Of course, in all cases, it's better to release something than fretting over how to best specify the finer details to make the script work everywhere.

      Personally, I find that any script of sufficient complexity better lives as a module and a "wrapper script" anyway. Most of the time, this process starts once I have to debug the script and have to write tests against specific functionalities of the script. If you find your script is larger than (say) 100 lines, excluding documentation and switch parsing, I think wrapping the script into a module and calling App::BuildPerl::do_it() from the calling script is a sane approach and allows for later utilization/customization of the "application" by another calling script.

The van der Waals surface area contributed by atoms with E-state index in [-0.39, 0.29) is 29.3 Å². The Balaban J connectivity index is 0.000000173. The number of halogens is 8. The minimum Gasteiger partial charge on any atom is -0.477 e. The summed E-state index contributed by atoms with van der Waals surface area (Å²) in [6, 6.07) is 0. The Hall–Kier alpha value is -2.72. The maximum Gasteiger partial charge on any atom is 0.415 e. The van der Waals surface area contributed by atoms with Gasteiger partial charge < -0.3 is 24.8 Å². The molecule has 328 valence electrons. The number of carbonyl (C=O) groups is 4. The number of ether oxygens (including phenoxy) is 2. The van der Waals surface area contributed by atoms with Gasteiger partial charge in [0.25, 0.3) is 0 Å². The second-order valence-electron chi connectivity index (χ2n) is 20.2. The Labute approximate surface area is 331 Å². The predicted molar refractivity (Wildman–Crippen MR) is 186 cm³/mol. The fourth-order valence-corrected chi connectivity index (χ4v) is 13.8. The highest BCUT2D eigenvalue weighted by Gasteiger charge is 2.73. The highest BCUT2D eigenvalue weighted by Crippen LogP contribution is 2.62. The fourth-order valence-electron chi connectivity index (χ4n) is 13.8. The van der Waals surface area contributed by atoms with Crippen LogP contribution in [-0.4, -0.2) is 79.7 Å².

I agree completely: moving the guts of a script to a module facilitates testing a lot. Consider that you can use the perl debugger to trace through a test file that makes calls to do_it(), but any place you shell out to an external script you'll run into a hard wall that the debugger can't step into.

      And of course, if you can break out the functionality of that do_it into multiple subs, it becomes possible to write finer-grain tests that examine each of the subs.

      One thing though: I've gradually come to the conclusion that it should be the job of the script to unpack any command-line options (from Getopt::Std or whatever) and translate them into options used by the module. Don't write subs that work by having the options hash passed in from the script: then you get stuck being unable to change the external interface without re-writing internal code.